and welcome to linux.org
I moved this post from the other Thread you were visiting, so that more can benefit.
Can i simply use timeshift snapshot to restore everything on a new fresh installation of ubuntu in SSD?
Yes. Just be sure you do a couple of things:
1. Put in place a Windows Recovery plan first (usually on a USB stick), so that you can restore Windows if something goes wrong.
2. Decide how much space you want to give Ubuntu on the SSD and use the Windows Disk Management function to provide that space. The redeemed space must be formatted to EXT4, not NTFS or other.
3. Install the same version of Ubuntu on the SSD as you currently have on the HDD (hard drive). If not, the Timeshift Restore function will overwrite it with the older version. There is an alternative to this step. *
4. If you have used Timeshift before, you may have existing snapshots. If so, delete them, change the settings to those described at #275 on page 14, and then take a full, on demand, snapshot (will show with an O as a tag on completion).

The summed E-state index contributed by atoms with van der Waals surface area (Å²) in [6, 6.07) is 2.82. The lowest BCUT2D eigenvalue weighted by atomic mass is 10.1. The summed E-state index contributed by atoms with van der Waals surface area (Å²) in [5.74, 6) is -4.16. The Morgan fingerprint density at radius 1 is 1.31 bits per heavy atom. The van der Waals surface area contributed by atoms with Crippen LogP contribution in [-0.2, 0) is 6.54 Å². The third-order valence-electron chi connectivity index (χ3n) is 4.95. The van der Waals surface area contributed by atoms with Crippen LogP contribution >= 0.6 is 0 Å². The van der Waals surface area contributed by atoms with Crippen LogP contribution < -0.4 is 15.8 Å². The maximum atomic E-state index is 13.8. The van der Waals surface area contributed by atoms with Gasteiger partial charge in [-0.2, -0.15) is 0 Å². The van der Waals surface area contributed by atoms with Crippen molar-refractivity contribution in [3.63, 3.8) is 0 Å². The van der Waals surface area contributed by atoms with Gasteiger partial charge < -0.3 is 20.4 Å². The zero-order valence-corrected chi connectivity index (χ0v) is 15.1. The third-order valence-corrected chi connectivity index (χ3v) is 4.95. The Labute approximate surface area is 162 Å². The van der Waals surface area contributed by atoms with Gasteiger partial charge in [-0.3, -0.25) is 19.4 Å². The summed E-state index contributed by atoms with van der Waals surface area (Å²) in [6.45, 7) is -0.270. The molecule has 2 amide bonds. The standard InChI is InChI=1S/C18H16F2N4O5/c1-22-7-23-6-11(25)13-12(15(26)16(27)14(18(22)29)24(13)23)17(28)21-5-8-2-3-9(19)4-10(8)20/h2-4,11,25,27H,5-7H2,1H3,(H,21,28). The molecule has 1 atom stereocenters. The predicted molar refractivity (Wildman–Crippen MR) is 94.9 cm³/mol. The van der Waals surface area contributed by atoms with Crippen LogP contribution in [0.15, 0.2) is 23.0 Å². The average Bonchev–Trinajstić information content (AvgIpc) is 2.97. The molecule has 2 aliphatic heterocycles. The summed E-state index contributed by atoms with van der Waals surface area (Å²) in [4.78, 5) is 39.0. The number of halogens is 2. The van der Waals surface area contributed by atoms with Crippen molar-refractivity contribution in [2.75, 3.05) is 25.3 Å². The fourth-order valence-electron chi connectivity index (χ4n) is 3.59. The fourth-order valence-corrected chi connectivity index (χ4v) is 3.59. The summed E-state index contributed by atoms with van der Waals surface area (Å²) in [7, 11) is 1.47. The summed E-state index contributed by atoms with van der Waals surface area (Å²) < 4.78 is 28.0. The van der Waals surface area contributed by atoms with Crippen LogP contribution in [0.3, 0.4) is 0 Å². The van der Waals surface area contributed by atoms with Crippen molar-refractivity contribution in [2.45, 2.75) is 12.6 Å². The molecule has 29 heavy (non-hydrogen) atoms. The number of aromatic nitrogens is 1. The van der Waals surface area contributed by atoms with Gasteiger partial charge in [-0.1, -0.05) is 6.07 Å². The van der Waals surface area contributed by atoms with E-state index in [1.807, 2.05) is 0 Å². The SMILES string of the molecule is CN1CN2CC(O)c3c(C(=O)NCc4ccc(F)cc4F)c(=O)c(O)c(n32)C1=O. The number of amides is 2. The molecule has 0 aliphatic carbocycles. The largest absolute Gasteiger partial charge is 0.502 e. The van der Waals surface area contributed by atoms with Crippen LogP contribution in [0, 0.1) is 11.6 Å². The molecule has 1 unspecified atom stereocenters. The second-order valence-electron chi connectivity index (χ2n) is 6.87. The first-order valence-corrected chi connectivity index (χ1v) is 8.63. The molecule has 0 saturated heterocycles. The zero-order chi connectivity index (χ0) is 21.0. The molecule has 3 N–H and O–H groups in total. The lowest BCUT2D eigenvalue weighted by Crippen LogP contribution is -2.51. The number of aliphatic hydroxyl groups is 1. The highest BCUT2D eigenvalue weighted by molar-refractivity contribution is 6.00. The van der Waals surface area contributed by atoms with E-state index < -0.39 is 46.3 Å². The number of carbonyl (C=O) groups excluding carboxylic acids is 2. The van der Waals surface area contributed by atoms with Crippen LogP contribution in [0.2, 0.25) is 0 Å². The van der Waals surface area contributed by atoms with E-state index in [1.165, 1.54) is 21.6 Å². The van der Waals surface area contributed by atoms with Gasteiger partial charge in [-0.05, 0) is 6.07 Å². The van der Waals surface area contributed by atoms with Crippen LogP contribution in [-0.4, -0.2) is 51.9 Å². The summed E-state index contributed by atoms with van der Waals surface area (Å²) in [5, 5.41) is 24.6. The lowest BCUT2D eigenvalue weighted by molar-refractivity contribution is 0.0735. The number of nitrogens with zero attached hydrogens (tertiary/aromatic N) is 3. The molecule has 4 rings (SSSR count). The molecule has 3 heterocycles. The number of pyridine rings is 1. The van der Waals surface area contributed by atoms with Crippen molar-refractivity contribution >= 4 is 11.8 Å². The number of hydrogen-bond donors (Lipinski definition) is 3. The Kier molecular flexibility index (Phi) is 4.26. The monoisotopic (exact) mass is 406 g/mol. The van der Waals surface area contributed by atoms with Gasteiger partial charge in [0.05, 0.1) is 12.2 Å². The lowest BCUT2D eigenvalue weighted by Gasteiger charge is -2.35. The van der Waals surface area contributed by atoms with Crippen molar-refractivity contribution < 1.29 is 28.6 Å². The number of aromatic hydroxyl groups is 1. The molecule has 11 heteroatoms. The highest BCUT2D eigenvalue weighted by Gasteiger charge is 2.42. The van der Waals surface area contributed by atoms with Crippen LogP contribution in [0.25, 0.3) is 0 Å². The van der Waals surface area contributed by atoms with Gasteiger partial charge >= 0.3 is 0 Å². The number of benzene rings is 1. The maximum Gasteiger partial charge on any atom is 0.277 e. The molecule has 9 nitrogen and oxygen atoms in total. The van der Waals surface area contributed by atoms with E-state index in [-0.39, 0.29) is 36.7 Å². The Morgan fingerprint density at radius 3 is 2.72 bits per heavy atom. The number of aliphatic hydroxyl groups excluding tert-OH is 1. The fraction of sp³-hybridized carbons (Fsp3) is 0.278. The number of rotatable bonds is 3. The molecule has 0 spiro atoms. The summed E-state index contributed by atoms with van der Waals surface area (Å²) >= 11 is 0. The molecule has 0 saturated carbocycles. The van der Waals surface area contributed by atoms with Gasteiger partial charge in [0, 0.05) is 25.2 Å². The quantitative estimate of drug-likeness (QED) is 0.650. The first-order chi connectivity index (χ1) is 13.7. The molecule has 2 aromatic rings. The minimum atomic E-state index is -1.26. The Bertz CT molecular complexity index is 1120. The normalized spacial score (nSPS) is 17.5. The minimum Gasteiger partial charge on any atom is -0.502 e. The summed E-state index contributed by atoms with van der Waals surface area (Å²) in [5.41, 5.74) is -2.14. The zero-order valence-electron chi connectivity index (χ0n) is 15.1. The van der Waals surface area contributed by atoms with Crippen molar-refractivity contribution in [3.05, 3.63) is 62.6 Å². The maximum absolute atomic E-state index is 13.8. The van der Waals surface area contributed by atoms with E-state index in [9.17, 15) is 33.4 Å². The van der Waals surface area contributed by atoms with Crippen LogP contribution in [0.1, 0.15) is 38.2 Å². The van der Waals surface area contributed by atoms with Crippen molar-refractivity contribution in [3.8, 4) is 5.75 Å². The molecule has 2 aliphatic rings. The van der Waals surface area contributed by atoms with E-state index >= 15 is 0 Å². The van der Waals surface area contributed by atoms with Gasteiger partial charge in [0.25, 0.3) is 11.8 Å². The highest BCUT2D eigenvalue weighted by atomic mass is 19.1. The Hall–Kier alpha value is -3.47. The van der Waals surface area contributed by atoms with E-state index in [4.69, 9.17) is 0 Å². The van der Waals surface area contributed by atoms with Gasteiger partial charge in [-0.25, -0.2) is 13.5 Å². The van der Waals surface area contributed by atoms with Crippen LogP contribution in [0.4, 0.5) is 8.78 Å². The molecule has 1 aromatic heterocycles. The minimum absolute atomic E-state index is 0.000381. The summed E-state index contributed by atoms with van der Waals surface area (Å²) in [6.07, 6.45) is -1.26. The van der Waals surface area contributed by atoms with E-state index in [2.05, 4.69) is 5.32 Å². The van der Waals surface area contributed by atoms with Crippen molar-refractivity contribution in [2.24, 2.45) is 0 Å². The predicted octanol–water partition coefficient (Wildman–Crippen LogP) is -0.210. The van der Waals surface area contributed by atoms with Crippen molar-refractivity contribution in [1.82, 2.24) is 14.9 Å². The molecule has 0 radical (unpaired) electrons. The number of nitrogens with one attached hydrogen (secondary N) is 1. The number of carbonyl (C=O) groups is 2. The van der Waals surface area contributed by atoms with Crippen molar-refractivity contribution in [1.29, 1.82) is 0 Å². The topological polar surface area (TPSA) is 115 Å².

5. Given you are using Windows 10, you will have an ESP (EFI System Partition) of 100 MB to 500 MB already in existence. If it is not more than half used, you can get Ubuntu to share that. If more than half is used, use Windows Disk Management to enlarge it a little.
6. Use Timeshift Restore function to restore your snapshot to the SSD. When it comes to the point that you choose the destination, choose the existing ESP on the SSD for the setup of your Ubuntu ESP and the Ubuntu EXT4 partition for the new Ubuntu.
At the end, reboot and you should have a Grub Menu which reflects the ability to choose and use Ubuntu and Windows. There may be two Ubuntus, until you get rid of the one on the HDD.
If you are happy enough to use the same version of Ubuntu as you currently have, you can just prepare the SSD with an empty EXT4 partition of a suitable size and use the Timeshift restore to copy across your existing install lock, stock and barrel. In that case, you can skip Step 3 and proceed from there. Timeshift will adjust the /etc/fstab file to reflect the UUID on your new setup as part of the restore process.